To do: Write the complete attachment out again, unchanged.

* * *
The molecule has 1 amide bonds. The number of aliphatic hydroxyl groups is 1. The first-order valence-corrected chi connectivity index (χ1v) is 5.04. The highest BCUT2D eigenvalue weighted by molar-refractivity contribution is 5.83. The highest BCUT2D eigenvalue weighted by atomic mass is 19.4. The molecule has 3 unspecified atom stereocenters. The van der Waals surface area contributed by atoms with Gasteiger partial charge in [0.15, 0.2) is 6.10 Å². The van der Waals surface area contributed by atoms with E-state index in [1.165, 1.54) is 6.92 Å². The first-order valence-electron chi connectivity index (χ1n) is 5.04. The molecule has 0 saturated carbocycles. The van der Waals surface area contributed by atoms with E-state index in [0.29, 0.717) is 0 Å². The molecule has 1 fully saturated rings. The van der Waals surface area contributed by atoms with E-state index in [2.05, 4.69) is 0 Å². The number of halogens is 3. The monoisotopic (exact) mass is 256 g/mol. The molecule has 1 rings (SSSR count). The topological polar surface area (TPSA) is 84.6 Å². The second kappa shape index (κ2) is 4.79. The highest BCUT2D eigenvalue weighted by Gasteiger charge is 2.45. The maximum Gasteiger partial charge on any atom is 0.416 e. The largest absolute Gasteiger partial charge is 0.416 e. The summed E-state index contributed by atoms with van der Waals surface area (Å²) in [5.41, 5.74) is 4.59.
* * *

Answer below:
The molecule has 1 amide bonds. The number of aliphatic hydroxyl groups is 1. The first-order valence-corrected chi connectivity index (χ1v) is 5.04. The highest BCUT2D eigenvalue weighted by molar-refractivity contribution is 5.83. The highest BCUT2D eigenvalue weighted by atomic mass is 19.4. The molecule has 3 unspecified atom stereocenters. The van der Waals surface area contributed by atoms with Gasteiger partial charge in [0.15, 0.2) is 6.10 Å². The van der Waals surface area contributed by atoms with E-state index in [1.165, 1.54) is 6.92 Å². The first-order valence-electron chi connectivity index (χ1n) is 5.04. The molecule has 0 saturated carbocycles. The van der Waals surface area contributed by atoms with E-state index in [0.29, 0.717) is 0 Å². The molecule has 1 fully saturated rings. The van der Waals surface area contributed by atoms with E-state index in [2.05, 4.69) is 0 Å². The number of halogens is 3. The monoisotopic (exact) mass is 256 g/mol. The molecule has 1 rings (SSSR count). The topological polar surface area (TPSA) is 84.6 Å². The second kappa shape index (κ2) is 4.79. The highest BCUT2D eigenvalue weighted by Gasteiger charge is 2.45. The maximum Gasteiger partial charge on any atom is 0.416 e. The largest absolute Gasteiger partial charge is 0.416 e. The summed E-state index contributed by atoms with van der Waals surface area (Å²) in [5.41, 5.74) is 4.59.